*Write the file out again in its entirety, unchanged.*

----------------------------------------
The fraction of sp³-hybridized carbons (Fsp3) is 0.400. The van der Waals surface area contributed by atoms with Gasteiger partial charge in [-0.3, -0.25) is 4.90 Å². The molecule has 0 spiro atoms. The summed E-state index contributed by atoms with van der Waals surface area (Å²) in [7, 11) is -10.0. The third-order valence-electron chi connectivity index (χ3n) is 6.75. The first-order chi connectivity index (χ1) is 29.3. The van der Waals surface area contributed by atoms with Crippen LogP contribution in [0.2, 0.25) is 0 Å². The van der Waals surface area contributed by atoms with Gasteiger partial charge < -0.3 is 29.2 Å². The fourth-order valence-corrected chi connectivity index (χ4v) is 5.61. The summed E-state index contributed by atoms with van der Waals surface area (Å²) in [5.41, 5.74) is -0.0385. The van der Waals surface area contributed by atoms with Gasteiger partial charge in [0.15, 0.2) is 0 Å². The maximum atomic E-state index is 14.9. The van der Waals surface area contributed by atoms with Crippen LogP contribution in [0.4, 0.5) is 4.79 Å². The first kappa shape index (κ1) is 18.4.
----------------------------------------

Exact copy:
The fraction of sp³-hybridized carbons (Fsp3) is 0.400. The van der Waals surface area contributed by atoms with Gasteiger partial charge in [-0.3, -0.25) is 4.90 Å². The molecule has 0 spiro atoms. The summed E-state index contributed by atoms with van der Waals surface area (Å²) in [7, 11) is -10.0. The third-order valence-electron chi connectivity index (χ3n) is 6.75. The first-order chi connectivity index (χ1) is 29.3. The van der Waals surface area contributed by atoms with Crippen LogP contribution in [0.2, 0.25) is 0 Å². The van der Waals surface area contributed by atoms with Gasteiger partial charge < -0.3 is 29.2 Å². The fourth-order valence-corrected chi connectivity index (χ4v) is 5.61. The summed E-state index contributed by atoms with van der Waals surface area (Å²) in [5.41, 5.74) is -0.0385. The van der Waals surface area contributed by atoms with Gasteiger partial charge in [0.15, 0.2) is 0 Å². The maximum atomic E-state index is 14.9. The van der Waals surface area contributed by atoms with Crippen LogP contribution in [0.4, 0.5) is 4.79 Å². The first kappa shape index (κ1) is 18.4.